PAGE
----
Peter Suderman of Reason has written a terrific post on the contradictions plaguing the health section of the new Republican “Pledge to America”:
If eliminating benefit caps and preventing rescissions is now GOP policy, then they’re with the Democrats; ObamaCare does both of those things. The new health care law also includes a number of state-based pilot programs intended to look for ways to incentivize medical efficiency.
But the larger problem is the requirement that insurance companies be forced to sell anyone a policy regardless of medical history or current ailments (preexisting conditions). It’s called “guaranteed issue,” and it’s at the heart of the problem with ObamaCare. Usually paired with another policy called “community rating,” which strictly limits how insurers can charge individuals differently based on their health risk factors (which ends up meaning that individuals with risk factors get charged more), it’s a very popular set of reforms, for obvious reasons: It turns an insurance premium into an all-you-can-eat health care buffet that you only have to pay for when you want it.
But in addition to being popular, it’s also a recipe for a swift insurance death spiral. Knowing that they can get insurance at any time, healthy people leave the pool to save money. That drives up premium prices, which drives more people out of the pool, and so on and so forth until you’re left with a very small, very sick, very expensive insurance pool. The PPACA’s authors decided to solve this problem by including an individual mandate requiring everyone to purchase health insurance or pay a tax/penalty. [Emphasis added.]
But the mandate is among the least popular provisions in the bill.
That is, the Republican proposals in the Pledge are incoherent. The Patients Choice Act, however, was not. The conservative alternative has traditionally been reforming the individual insurance market, as Mark V. Pauly of Wharton and John Cochrane of the Booth School have long recommended. The next post will touch on reforming the individual insurance market, and why it’s a more difficult and unlikely proposition that many conservatives and libertarians suggest.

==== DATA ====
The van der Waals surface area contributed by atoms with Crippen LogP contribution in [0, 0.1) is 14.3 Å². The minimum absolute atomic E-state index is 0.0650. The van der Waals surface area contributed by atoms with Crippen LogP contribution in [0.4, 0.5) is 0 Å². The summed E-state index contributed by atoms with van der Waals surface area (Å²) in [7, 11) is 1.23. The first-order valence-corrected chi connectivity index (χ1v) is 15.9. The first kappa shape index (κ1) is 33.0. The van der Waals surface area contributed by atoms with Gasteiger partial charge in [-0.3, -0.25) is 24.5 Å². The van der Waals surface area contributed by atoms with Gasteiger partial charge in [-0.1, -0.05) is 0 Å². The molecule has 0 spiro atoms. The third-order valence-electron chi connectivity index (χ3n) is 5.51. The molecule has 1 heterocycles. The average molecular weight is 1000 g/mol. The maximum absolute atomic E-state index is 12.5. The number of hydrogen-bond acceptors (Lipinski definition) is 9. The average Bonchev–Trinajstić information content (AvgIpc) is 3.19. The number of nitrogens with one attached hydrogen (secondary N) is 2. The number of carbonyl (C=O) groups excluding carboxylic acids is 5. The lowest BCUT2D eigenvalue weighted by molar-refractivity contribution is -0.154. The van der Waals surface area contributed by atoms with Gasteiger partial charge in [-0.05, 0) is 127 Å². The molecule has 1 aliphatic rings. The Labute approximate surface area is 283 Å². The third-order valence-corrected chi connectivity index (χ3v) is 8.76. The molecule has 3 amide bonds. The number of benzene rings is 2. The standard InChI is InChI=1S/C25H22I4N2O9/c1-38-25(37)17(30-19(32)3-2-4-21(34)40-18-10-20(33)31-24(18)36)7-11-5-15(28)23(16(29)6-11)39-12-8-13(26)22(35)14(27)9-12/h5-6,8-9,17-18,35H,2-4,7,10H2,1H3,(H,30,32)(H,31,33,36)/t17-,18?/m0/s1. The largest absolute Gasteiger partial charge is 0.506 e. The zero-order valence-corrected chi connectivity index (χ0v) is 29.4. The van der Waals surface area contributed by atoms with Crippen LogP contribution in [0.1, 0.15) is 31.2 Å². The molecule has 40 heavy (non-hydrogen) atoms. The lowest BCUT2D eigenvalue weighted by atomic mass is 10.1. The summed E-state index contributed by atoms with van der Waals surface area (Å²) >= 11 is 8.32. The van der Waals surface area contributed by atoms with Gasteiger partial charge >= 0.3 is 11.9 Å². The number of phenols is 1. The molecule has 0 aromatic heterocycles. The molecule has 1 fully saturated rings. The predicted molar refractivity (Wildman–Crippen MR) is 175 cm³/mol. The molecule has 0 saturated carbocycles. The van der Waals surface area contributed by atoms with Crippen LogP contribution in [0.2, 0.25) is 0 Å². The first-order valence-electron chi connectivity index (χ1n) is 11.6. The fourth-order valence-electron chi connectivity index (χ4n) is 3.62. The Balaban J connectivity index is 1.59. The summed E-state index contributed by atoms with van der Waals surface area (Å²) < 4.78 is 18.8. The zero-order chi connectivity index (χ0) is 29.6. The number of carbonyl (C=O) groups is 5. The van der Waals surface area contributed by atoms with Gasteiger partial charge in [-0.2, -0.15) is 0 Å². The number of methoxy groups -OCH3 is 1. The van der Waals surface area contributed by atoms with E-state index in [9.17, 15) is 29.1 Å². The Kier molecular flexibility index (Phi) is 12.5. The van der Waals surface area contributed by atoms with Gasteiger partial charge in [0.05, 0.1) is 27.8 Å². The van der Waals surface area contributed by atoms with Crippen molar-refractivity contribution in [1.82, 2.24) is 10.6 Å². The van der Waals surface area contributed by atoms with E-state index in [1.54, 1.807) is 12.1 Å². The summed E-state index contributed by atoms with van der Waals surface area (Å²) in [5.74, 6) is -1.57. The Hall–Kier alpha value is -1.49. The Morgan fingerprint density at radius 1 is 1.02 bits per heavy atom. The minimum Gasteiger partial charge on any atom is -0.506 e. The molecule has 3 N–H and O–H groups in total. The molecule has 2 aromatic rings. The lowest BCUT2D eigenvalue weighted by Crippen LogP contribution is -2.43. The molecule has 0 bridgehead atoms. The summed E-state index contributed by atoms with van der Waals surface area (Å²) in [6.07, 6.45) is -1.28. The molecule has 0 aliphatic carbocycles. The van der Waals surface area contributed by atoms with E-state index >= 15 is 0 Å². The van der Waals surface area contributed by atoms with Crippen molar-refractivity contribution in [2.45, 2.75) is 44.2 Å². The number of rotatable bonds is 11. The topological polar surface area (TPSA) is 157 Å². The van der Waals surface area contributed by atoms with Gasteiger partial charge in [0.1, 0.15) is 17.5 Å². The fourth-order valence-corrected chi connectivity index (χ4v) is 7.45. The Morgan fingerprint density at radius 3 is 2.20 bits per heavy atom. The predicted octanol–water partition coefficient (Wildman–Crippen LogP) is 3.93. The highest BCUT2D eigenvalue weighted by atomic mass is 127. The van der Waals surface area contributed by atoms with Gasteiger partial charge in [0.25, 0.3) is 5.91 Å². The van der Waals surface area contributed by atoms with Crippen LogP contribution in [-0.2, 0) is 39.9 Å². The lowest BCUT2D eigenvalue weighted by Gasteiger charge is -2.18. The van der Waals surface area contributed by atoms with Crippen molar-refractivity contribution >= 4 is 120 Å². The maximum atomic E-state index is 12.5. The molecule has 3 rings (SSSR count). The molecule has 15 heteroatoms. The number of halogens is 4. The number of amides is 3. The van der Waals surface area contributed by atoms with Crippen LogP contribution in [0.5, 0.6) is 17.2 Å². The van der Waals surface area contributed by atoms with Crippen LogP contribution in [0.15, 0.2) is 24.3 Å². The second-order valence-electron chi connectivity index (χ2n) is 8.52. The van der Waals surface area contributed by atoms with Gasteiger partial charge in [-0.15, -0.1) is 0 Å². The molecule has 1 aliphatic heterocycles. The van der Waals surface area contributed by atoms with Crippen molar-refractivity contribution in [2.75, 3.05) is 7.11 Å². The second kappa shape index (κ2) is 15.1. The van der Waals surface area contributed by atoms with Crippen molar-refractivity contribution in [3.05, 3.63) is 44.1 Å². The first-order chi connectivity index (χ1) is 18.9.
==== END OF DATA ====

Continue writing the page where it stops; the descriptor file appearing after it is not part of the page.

P.S. Yuval Levin has sent me a well-timed email:
I think you and Peter Suderman are not reading the Pledge language correctly on health care. The document says “We will make it illegal for an insurance company to deny coverage to someone with prior coverage on the basis of a pre-existing condition.” Notice the words “with prior coverage.” In other words, a person with continuous insurance coverage who has to change coverage (because he loses his job, if he had an employer plan, or because he has to move to another state if he’s in the individual market) has to be offered a new plan without a new risk rating. Especially as part of a system that includes genuine and fully funded high-risk pools (which the Pledge also proposes) this is a way to make sure that people with continuous coverage are not cut off because of changes in their circumstances. It does not create an incentive to stay uninsured until you’re sick (which would lead to the insurance death spiral scenario). On the contrary, it creates an incentive to get insured when you’re healthy, because it says that as long as you’re continuously insured, changes in your health won’t change your ability to be covered. It makes *continuous* coverage the essence of the system. That’s how insurance needs to work. Such a system would therefore not require a mandate, but would rely on a powerful incentive to get into the system when you’re healthy.
Capretta and Miller do a good job of explaining how that would all work here.
I was just about to write a post explaining the time-consistent insurance concept, drawing on Capretta and Miller as well as Mark V. Pauly. I’m not as optimistic about this approach as Capretta and Miller, but I do think it deserves a hearing.